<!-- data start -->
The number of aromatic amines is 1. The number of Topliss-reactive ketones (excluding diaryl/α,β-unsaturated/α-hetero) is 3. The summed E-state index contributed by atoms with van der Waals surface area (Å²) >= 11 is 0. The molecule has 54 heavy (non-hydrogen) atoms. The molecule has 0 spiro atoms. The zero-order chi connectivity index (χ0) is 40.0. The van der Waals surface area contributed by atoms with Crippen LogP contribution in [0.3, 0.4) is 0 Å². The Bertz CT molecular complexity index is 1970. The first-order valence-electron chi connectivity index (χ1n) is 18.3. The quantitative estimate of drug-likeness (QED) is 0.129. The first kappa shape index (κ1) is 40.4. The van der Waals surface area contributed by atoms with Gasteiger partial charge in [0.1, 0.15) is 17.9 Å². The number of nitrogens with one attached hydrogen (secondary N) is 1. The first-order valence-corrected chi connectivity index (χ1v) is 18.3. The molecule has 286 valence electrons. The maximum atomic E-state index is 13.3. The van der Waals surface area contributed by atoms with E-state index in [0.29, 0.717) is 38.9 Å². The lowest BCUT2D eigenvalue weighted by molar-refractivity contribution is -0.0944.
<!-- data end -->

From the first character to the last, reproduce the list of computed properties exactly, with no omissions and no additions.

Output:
The number of aromatic amines is 1. The number of Topliss-reactive ketones (excluding diaryl/α,β-unsaturated/α-hetero) is 3. The summed E-state index contributed by atoms with van der Waals surface area (Å²) >= 11 is 0. The molecule has 54 heavy (non-hydrogen) atoms. The molecule has 0 spiro atoms. The zero-order chi connectivity index (χ0) is 40.0. The van der Waals surface area contributed by atoms with Crippen LogP contribution in [0.3, 0.4) is 0 Å². The Bertz CT molecular complexity index is 1970. The first-order valence-electron chi connectivity index (χ1n) is 18.3. The quantitative estimate of drug-likeness (QED) is 0.129. The first kappa shape index (κ1) is 40.4. The van der Waals surface area contributed by atoms with Gasteiger partial charge in [0.1, 0.15) is 17.9 Å². The number of nitrogens with one attached hydrogen (secondary N) is 1. The first-order valence-corrected chi connectivity index (χ1v) is 18.3. The molecule has 286 valence electrons. The maximum atomic E-state index is 13.3. The van der Waals surface area contributed by atoms with E-state index in [0.29, 0.717) is 38.9 Å². The lowest BCUT2D eigenvalue weighted by molar-refractivity contribution is -0.0944.